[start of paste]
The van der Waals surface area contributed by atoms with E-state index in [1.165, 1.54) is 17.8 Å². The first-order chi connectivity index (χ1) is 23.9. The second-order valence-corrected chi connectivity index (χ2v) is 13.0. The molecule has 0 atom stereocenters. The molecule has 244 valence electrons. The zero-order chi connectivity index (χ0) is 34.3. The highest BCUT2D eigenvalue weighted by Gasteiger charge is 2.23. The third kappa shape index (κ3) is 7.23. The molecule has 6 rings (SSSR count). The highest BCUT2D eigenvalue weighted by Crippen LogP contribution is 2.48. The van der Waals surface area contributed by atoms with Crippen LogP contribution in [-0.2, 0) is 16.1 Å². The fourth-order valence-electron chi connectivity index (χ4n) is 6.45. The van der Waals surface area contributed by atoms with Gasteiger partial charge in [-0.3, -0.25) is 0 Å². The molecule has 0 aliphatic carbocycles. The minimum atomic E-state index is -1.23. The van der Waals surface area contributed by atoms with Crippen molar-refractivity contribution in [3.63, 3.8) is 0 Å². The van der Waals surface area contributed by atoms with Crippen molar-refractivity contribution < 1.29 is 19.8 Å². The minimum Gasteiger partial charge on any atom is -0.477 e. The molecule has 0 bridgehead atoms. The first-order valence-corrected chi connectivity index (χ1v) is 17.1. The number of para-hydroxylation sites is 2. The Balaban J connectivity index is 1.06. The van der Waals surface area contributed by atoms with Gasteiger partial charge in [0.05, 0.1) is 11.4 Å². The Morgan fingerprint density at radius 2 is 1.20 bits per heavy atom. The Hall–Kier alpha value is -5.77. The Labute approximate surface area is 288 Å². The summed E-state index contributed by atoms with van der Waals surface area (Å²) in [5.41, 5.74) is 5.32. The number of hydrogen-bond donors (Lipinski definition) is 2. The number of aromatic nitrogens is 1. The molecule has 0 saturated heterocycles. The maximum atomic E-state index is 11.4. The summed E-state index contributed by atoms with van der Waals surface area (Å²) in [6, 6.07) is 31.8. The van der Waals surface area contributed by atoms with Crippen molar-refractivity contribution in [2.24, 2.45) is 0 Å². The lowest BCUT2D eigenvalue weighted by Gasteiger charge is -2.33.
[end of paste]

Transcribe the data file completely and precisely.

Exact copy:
The van der Waals surface area contributed by atoms with E-state index in [1.165, 1.54) is 17.8 Å². The first-order chi connectivity index (χ1) is 23.9. The second-order valence-corrected chi connectivity index (χ2v) is 13.0. The molecule has 0 atom stereocenters. The molecule has 244 valence electrons. The zero-order chi connectivity index (χ0) is 34.3. The highest BCUT2D eigenvalue weighted by Gasteiger charge is 2.23. The third kappa shape index (κ3) is 7.23. The molecule has 6 rings (SSSR count). The highest BCUT2D eigenvalue weighted by Crippen LogP contribution is 2.48. The van der Waals surface area contributed by atoms with Crippen LogP contribution in [-0.2, 0) is 16.1 Å². The fourth-order valence-electron chi connectivity index (χ4n) is 6.45. The van der Waals surface area contributed by atoms with Gasteiger partial charge in [-0.3, -0.25) is 0 Å². The molecule has 0 aliphatic carbocycles. The minimum atomic E-state index is -1.23. The van der Waals surface area contributed by atoms with Crippen molar-refractivity contribution in [3.63, 3.8) is 0 Å². The van der Waals surface area contributed by atoms with Crippen molar-refractivity contribution < 1.29 is 19.8 Å². The minimum Gasteiger partial charge on any atom is -0.477 e. The molecule has 0 bridgehead atoms. The first-order valence-corrected chi connectivity index (χ1v) is 17.1. The number of para-hydroxylation sites is 2. The Balaban J connectivity index is 1.06. The van der Waals surface area contributed by atoms with Gasteiger partial charge in [0.05, 0.1) is 11.4 Å². The Morgan fingerprint density at radius 2 is 1.20 bits per heavy atom. The Hall–Kier alpha value is -5.77. The Labute approximate surface area is 288 Å². The summed E-state index contributed by atoms with van der Waals surface area (Å²) in [5.41, 5.74) is 5.32. The number of hydrogen-bond donors (Lipinski definition) is 2. The number of aromatic nitrogens is 1. The molecule has 0 saturated heterocycles. The maximum atomic E-state index is 11.4. The summed E-state index contributed by atoms with van der Waals surface area (Å²) in [6, 6.07) is 31.8. The van der Waals surface area contributed by atoms with Crippen molar-refractivity contribution in [2.24, 2.45) is 0 Å². The lowest BCUT2D eigenvalue weighted by Gasteiger charge is -2.33.